“Good” and “Evil”, part 4

If, as I suggested last week, good is that which lines up with or reflects God’s will and character, how do we handle “evil”? The obvious definition as the opposite of good is that evil is that which is contrary to the will and character of God, but if God wills only that which is good, and God willed that the universe and everything in it exist, how can evil also exist? Can anything exist that was not willed by God? Does evil actually even exist then? If it does, is evil actually good because it exists?

Again speaking to those who identify as “Christians”, I would say that the answer lies in the concept of free will. According to Christian beliefs, God created other beings in order to have fellowship with them, but fellowship would be hollow and meaningless indeed if a choice weren’t given. When God created angels and humans, they were good, because what God creates is good. However, instead of creating automatons that could have no real understanding of the consequences of His love or faithfulness or goodness or any of His divine character, He also gave them free will to choose fellowship or not — to choose to develop their own character in accordance with His. Unfortunately, some of the angels chose otherwise and led humans to do the same, resulting in evil — not created by God, but a result of our own choices. By choosing to define what was good in terms of themselves and their own desires, and not in reference to God (who, as you remember from my last post, is the very essence of goodness and therefore the standard against which anything “good” must be measured), they inevitably came into conflict with God’s will (which as you’ll also remember from my last post, should trump the will any beings He created since He is more important and powerful than they), and evil came into being. Interestingly enough, defining “good” in terms of themselves is the exact type of moral relativity I mentioned a couple of posts ago, meaning that a “Christian” God-based definition of good and evil is in complete opposition to the relativistic definition: Moral relativity is actually the cause and very defining characteristic of evil under the God-centered view!

I realize that a theologian could do far more justice to these arguments — and the interested reader may want to read up on Anselm and Thomas Aquinas and others — but I hope I’ve at least been able to get my thoughts across. Anyone who styles himself of herself a “Christian” really should be defining good as “that which lines up with or reflects God’s will and character” and evil as “that which is contrary to the will and character of God”. This definitely has profound implications for what things can be considered good and evil by a “Christian”; there are doubtless many things a “Christian” likes that should be classified as evil or dislikes that should be classified as good. Any “Christian” reader who does not subscribe to these definitions may want to reconsider his or her beliefs.

How then does a person who is not a “Christian” define good and evil? If such a person believes in the existence of any god, the foregoing arguments should provide enough support for also using the “Christian” definition, except that in the absence of special revelation from that god, there is the problem of determining what that god’s will and character are (Christians have the Bible for this). For the person who does not believe in the existence of any god, I’m sorry to disappoint, but I’m afraid there is no real definition for good and evil apart from the relativistic, individual-centric ones I’ve described previously. Without an absolute standard given by a higher power, a standard that transcends space and time, the definitions of “good” and “evil” are purely subjective and subject to change — they are both based purely on opinion, and no one really has a greater claim than anyone else. As I mentioned earlier, this moral relativism has allowed abortion to be considered “good” today, because that is the majority opinion, but tomorrow it could very well swing back the other way, and no one operating under this relativistic definition would have any grounds to object. Also, although abortion is considered “good” today in America, it is not so considered elsewhere, like in Chile, where it is illegal with no exceptions, but still, moral relativists have no leg to stand on should they protest — who are they that their opinion trumps others’ halfway around the globe? Really, without an objective transcendent definition, the relativity of opinion means there is nothing good or evil — you and I may think murder is evil, but the psychopathic killer doesn’t think so, and if there is no standard outside our opinions, who are we to contradict him? Without an eternal standard outside ourselves, we really have no basis at all for judging something “good” or “evil”. An atheist may dislike a Christian or Christian doctrine but has absolutely no justification for that opinion other than the fact that it is his or her opinion, and that also means the Christian is just as entitled his or her own doctrine and opinion.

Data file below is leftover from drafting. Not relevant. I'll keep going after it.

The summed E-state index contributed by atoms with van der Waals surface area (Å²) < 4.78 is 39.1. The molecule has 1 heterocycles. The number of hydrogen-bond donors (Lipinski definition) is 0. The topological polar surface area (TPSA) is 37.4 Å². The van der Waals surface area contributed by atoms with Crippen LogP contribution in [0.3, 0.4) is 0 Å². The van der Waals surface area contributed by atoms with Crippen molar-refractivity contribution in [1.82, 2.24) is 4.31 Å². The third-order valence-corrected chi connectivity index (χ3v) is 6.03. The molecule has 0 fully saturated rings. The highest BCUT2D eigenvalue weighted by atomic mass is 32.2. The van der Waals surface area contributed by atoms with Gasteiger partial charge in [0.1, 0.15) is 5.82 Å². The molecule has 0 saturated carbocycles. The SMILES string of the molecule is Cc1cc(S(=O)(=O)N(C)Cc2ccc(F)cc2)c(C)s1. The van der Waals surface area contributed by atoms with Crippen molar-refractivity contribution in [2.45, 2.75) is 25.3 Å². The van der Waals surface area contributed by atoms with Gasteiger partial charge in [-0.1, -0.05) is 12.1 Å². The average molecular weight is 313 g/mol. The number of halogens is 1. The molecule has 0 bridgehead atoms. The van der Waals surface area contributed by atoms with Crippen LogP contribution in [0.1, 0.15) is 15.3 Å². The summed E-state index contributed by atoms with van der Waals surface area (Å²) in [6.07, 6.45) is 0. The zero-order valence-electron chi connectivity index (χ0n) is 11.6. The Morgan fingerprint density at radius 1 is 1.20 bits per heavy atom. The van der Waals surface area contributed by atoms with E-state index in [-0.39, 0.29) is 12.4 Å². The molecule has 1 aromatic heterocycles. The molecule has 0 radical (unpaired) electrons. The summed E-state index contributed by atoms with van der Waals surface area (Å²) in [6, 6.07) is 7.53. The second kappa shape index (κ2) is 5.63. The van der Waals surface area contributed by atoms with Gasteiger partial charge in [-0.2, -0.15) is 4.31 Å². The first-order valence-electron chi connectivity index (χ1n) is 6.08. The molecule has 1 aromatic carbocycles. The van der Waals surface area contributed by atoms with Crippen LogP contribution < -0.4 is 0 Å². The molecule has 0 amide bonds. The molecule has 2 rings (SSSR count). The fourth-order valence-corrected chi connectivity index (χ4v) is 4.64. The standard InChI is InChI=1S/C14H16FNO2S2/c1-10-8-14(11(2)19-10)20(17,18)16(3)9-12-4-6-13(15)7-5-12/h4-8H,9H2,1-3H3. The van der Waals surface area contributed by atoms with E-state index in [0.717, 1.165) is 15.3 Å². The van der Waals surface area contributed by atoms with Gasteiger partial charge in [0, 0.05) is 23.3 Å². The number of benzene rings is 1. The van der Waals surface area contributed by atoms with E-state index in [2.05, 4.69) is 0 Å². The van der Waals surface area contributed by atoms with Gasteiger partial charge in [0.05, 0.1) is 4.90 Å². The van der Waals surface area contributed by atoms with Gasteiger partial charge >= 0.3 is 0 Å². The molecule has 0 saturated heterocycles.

If there be any reader that falls into this latter category, with definitions for “good” and “evil” rooted only in his or her own relative preferences, let me leave you with the warning that these definitions are extremely hazardous (as I think should be obvious from the above), an undeniable fact that interestingly lines up with my earlier assertion that moral relativism is itself the very cause of evil, and recommend consideration of a more absolute definition as provided by God, if for no other reason than to have a solid basis for moral judgments. Of course, that reader could always just choose to put his or her faith in Christ’s saving grace, and that would settle it 😉

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